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A past issue of Food Technology discussed food science and nutrition research findings regarding how to reformulate the calorie level and taste of breakfast foods to help dieters feel satisfied on fewer calories.
This may be easier said than done because if the product tastes too good, people will want to eat too much of it but if it doesn't taste good enough, they may not want any of it. Also, one method discussed, pumping cereals with air or water to increase the volume but not the calories, could have negative effects on digestion.
To read the full article, click here:
Building a Better Breakfast to Manage Weight
Dr. Diet weighs in:
It seems that food processors are trying to create new breakfast products that will help people lose weight when the truth is we already know ways to lower our calorie intake and increase our feelings of fullness with existing products.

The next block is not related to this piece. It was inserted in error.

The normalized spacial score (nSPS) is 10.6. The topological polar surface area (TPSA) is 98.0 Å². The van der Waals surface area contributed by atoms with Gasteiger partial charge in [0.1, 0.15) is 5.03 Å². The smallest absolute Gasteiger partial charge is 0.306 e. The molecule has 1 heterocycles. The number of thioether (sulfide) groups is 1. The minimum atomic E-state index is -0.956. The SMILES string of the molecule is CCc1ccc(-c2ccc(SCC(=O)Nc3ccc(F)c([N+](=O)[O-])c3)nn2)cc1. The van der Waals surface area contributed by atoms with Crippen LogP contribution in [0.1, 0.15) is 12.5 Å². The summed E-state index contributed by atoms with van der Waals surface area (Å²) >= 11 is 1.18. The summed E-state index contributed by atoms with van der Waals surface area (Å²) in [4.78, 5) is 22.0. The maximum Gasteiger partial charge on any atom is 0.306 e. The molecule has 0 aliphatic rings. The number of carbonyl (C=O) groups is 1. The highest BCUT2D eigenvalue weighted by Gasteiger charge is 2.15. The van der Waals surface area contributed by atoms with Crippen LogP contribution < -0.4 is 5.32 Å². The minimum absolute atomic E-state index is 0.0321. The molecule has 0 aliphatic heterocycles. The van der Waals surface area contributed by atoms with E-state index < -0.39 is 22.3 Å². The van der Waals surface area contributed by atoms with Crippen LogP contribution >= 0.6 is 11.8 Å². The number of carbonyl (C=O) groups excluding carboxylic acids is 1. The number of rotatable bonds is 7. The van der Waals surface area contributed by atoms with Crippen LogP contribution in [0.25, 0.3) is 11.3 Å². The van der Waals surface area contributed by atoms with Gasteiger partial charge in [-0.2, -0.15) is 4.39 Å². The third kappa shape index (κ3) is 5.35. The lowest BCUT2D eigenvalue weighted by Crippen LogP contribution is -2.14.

For example, by adding nonfat milk to a high fiber cereal or oatmeal and topping with fruit (and maybe a few nuts), you'll get the benefits of a lower calorie, higher fiber breakfast that will keep you feeling full longer. Or - another good option is low fat yogurt with fruit and nuts and maybe some cottage cheese mixed in.
Impressive results from a Nielsen's National Eating Trends Survey found that women who ate cereal on a regular basis weighed about 9 pounds less than those who ate cereal rarely or not at all. And men who ate breakfast weighed about 6 pounds less than men who didn't eat breakfast.
Eating breakfast every day was also seen as one of the most important predictors of long-term weight maintenance among participants in the National Weight Control Registry.
This may give you more reasons to stop and pause the next time you walk by that cereal aisle in the grocery store.